Diabetes can reduce the blood supply to the feet which can reduce sensation. This result could be that Diabetics might not be able to feel things as well as they ought to. Damage to the skin may not be felt or heal quickly. The feet need to be watched and any cuts or abrasions dressed. Water temperature should be measured not felt.
What are orthotics and why might I need them?
Orthotics are in-shoe devices that subtly alter foot and leg mechanics to help reduce loads on various structures, some of which may have been overloaded.
Will I be expected to do anything between my treatments?
Appropriate footwear and hosiery play an important role in maintaining foot health. How much and what you will be advised to do between treatments will depend on what you are having treated and the treatment type. Skin conditions will sometimes require some form of care but other complaints might require an exercise/stretching program to be followed. You might be advised to alter your training routine. Any care that is required to be carried out by you will be fully explained to you by your podiatrist / chiropodist.
I have an ingrown toenail. Do I need the whole nail removed?
In 30 years of practice Adam has never had to remove the whole nail for an ingrown nail. Hospital Doctors often remove the complete nail but this is unnecessary. Adam only removes the offending section of nail. Sometimes a local anaesthetic is needed.
How many Podiatry/Chiropody treatments will I need?
This varies considerably depending on many factors, including the type of condition and the individual person. Some foot complaints will require regular care. Adam strongly encourages preventative foot care and will advise on how to avoid certain problems from returning. An indication of treatment frequency and duration will be discussed during the initial assessment.
What can I expect with Podiatry/Chiropody treatment?
Your appointment will involve a thorough assessment, diagnosis and management plan. Clear explanations regarding conditions will be given and comprehensive advice provided. There is plenty of time for discussion and for you to ask questions. Most treatments are painless and often offer instant relief.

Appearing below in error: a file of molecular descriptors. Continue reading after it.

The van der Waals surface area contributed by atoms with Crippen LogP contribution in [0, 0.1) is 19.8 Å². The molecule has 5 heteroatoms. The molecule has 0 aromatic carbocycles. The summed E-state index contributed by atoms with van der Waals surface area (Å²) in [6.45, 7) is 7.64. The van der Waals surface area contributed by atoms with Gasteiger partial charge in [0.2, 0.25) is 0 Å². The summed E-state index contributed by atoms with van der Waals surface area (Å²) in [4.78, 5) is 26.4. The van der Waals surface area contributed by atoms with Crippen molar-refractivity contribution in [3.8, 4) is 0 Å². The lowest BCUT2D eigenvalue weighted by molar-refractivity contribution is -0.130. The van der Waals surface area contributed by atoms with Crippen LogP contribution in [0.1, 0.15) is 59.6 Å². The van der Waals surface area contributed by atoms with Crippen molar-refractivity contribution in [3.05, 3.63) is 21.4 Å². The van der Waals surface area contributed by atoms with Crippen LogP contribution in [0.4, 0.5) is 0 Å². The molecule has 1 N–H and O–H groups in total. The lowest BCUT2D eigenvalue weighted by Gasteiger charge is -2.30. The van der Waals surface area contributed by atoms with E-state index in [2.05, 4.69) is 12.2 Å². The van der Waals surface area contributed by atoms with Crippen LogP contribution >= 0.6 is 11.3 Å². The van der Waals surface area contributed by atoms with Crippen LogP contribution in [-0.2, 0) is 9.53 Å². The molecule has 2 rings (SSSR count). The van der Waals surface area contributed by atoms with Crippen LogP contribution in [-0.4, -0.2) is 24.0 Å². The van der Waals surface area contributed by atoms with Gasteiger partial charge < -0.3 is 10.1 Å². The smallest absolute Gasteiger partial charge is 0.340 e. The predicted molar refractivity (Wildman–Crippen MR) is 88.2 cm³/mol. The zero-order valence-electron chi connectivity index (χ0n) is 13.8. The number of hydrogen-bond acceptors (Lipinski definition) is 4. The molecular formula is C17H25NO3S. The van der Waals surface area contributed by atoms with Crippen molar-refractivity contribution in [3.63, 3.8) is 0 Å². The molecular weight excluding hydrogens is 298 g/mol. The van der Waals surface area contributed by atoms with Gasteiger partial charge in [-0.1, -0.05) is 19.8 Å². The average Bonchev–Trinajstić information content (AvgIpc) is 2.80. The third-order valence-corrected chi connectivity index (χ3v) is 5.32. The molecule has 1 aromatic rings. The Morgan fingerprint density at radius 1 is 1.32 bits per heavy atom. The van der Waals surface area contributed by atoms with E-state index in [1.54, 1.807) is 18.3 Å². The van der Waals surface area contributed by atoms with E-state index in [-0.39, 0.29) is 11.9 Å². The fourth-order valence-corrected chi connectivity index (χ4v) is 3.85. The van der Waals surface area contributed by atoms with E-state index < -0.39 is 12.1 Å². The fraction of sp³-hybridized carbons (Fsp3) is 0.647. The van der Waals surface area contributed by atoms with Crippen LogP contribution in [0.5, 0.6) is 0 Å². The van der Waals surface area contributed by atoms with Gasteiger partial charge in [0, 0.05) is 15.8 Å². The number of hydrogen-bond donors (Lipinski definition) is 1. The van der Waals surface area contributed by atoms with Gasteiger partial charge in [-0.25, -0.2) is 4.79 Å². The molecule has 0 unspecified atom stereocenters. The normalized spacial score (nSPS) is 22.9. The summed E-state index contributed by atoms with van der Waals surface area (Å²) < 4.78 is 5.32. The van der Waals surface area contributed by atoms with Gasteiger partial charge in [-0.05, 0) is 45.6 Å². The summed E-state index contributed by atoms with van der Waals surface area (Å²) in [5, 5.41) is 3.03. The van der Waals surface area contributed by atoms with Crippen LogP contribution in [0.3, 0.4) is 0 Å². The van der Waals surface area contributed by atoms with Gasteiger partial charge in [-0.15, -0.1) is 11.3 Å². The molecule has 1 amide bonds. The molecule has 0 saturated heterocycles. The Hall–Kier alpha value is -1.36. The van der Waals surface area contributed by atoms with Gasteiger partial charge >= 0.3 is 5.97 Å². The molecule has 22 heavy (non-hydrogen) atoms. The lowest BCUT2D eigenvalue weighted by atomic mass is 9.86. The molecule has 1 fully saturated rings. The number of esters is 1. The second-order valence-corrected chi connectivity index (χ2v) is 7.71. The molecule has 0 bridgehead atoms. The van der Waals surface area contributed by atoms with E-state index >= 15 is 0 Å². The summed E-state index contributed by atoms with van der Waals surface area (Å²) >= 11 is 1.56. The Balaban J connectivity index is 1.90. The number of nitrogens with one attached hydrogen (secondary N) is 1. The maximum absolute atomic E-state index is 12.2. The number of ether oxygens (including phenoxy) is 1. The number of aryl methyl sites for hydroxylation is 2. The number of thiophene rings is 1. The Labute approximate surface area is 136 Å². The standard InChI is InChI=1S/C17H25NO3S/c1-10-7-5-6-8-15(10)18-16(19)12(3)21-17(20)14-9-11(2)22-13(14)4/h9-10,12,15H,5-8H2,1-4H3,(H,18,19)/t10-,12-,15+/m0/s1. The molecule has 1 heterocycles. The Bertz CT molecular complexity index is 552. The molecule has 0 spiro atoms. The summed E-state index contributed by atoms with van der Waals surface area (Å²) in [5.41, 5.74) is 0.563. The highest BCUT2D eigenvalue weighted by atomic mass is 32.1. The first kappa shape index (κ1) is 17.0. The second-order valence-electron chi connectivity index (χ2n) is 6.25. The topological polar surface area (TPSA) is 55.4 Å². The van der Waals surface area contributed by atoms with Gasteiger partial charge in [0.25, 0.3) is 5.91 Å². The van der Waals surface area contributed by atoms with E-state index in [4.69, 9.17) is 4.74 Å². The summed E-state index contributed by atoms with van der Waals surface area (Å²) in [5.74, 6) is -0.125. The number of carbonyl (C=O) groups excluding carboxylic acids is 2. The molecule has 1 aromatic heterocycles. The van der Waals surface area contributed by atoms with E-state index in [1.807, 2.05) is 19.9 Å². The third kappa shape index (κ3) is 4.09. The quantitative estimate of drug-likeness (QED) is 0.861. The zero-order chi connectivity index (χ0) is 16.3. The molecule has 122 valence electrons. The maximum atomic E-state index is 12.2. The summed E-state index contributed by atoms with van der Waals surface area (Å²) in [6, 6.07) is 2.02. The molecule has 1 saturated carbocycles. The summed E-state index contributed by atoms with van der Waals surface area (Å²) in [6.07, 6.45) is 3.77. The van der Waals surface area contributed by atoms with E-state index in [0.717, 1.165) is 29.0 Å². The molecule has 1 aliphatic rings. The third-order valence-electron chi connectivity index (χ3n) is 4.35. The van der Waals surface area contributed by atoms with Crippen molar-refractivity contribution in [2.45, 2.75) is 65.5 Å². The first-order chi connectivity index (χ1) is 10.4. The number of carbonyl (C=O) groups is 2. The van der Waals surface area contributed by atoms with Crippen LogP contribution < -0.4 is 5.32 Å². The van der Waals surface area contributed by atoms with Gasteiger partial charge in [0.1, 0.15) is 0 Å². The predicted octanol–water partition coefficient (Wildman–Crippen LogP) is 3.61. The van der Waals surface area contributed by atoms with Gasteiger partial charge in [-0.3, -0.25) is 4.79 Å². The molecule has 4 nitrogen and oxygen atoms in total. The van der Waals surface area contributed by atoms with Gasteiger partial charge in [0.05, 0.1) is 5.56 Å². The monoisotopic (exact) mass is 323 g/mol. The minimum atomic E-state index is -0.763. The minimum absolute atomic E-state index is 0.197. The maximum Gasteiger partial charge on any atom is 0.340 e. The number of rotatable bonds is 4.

What conditions can Podiatrists / Chiropodists treat?
Podiatrists can help with most problems related to the foot and lower limb. This can range from nail conditions to minor surgery and altering foot mechanics with orthotics.
Who benefits from chiropody / podiatry?
Podiatrists / Chiropodists see people of all ages with a vast range of conditions. From children to the elderly and from ingrown toenails to sports injuries.
Do I need a referral to a Podiatrist?
Although many of Adam’s patients are referred to him it is not requirement. If you think that you may have a problem then you can self-refer.
Call us on 01604 622999 to make an appointment.
What should I look for when I want to find a private podiatrist/chiropodist?
Only the titles podiatrist and chiropodist are protected by law. Other foot related titles are unregulated by the Health Professions Council (HPC). Consulting an HPC registered Podiatrist/Chiropodist shows they are regulated by a government body and therefore genuine. To verify that your practitioner is HPC registered you can check the HPC register at: www.hpc-uk.org
The phrases and letters you should now look for are (there may be one or more after their name)
- Registered with the Health Professions Council (HPC Registered)
- MChS Member of The Society of Chiropodists and Podiatrists
- FCPodMed Fellow of The College of Podiatric Medicinev